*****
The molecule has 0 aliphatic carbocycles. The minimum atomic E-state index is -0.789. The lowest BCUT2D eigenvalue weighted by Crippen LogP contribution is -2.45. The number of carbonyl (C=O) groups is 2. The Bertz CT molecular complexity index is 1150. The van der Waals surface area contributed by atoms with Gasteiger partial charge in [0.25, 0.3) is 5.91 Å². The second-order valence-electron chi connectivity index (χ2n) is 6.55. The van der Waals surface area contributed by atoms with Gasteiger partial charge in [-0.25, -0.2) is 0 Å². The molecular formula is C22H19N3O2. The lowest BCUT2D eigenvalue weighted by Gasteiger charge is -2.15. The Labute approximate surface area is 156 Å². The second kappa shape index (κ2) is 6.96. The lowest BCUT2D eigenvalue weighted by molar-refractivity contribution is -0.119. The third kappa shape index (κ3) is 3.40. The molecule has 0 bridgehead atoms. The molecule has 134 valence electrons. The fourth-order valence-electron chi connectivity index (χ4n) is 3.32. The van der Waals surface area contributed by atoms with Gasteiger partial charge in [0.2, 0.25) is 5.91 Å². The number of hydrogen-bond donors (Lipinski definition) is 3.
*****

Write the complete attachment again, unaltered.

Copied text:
The molecule has 0 aliphatic carbocycles. The minimum atomic E-state index is -0.789. The lowest BCUT2D eigenvalue weighted by Crippen LogP contribution is -2.45. The number of carbonyl (C=O) groups is 2. The Bertz CT molecular complexity index is 1150. The van der Waals surface area contributed by atoms with Gasteiger partial charge in [0.25, 0.3) is 5.91 Å². The second-order valence-electron chi connectivity index (χ2n) is 6.55. The van der Waals surface area contributed by atoms with Gasteiger partial charge in [-0.25, -0.2) is 0 Å². The molecular formula is C22H19N3O2. The lowest BCUT2D eigenvalue weighted by Gasteiger charge is -2.15. The Labute approximate surface area is 156 Å². The second kappa shape index (κ2) is 6.96. The lowest BCUT2D eigenvalue weighted by molar-refractivity contribution is -0.119. The third kappa shape index (κ3) is 3.40. The molecule has 0 bridgehead atoms. The molecule has 134 valence electrons. The fourth-order valence-electron chi connectivity index (χ4n) is 3.32. The van der Waals surface area contributed by atoms with Gasteiger partial charge in [0.2, 0.25) is 5.91 Å². The number of hydrogen-bond donors (Lipinski definition) is 3.